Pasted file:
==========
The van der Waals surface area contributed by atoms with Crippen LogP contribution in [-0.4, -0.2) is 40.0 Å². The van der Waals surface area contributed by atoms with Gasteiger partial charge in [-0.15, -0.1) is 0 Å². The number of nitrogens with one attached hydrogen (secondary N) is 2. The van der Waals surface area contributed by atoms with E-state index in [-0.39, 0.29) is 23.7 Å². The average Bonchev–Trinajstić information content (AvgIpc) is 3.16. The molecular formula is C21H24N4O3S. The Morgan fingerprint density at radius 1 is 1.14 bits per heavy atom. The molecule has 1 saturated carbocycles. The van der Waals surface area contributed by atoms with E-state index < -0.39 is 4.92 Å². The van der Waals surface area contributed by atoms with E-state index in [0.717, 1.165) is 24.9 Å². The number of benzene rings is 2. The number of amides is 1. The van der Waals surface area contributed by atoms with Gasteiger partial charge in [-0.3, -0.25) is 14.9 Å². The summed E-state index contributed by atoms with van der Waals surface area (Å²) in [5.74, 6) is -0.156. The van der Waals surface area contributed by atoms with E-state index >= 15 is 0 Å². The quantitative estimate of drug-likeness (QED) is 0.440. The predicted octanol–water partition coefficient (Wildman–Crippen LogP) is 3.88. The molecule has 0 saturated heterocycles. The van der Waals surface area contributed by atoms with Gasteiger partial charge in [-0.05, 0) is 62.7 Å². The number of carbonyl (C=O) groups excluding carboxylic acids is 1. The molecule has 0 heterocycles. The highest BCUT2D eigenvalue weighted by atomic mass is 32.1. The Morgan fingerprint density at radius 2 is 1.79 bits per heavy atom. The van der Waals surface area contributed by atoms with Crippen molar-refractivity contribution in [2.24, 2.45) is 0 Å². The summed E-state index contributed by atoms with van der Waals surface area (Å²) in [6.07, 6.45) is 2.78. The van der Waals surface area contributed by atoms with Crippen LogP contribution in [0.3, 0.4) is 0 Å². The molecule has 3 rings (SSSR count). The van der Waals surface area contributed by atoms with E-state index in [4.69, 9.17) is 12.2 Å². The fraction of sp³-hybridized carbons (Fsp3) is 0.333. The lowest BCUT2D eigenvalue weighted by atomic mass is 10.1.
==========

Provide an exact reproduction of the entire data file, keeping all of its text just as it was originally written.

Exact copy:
The van der Waals surface area contributed by atoms with Crippen LogP contribution in [-0.4, -0.2) is 40.0 Å². The van der Waals surface area contributed by atoms with Gasteiger partial charge in [-0.15, -0.1) is 0 Å². The number of nitrogens with one attached hydrogen (secondary N) is 2. The van der Waals surface area contributed by atoms with E-state index in [-0.39, 0.29) is 23.7 Å². The average Bonchev–Trinajstić information content (AvgIpc) is 3.16. The molecular formula is C21H24N4O3S. The Morgan fingerprint density at radius 1 is 1.14 bits per heavy atom. The molecule has 1 saturated carbocycles. The van der Waals surface area contributed by atoms with E-state index < -0.39 is 4.92 Å². The van der Waals surface area contributed by atoms with E-state index in [0.717, 1.165) is 24.9 Å². The number of benzene rings is 2. The number of amides is 1. The van der Waals surface area contributed by atoms with Gasteiger partial charge in [-0.3, -0.25) is 14.9 Å². The summed E-state index contributed by atoms with van der Waals surface area (Å²) in [5.74, 6) is -0.156. The van der Waals surface area contributed by atoms with E-state index >= 15 is 0 Å². The quantitative estimate of drug-likeness (QED) is 0.440. The predicted octanol–water partition coefficient (Wildman–Crippen LogP) is 3.88. The molecule has 0 saturated heterocycles. The van der Waals surface area contributed by atoms with Gasteiger partial charge in [-0.05, 0) is 62.7 Å². The number of carbonyl (C=O) groups excluding carboxylic acids is 1. The molecule has 0 heterocycles. The highest BCUT2D eigenvalue weighted by atomic mass is 32.1. The Morgan fingerprint density at radius 2 is 1.79 bits per heavy atom. The van der Waals surface area contributed by atoms with Crippen molar-refractivity contribution in [2.24, 2.45) is 0 Å². The summed E-state index contributed by atoms with van der Waals surface area (Å²) in [6.07, 6.45) is 2.78. The van der Waals surface area contributed by atoms with Crippen LogP contribution in [0.3, 0.4) is 0 Å². The molecule has 3 rings (SSSR count). The van der Waals surface area contributed by atoms with E-state index in [4.69, 9.17) is 12.2 Å². The fraction of sp³-hybridized carbons (Fsp3) is 0.333. The lowest BCUT2D eigenvalue weighted by atomic mass is 10.1.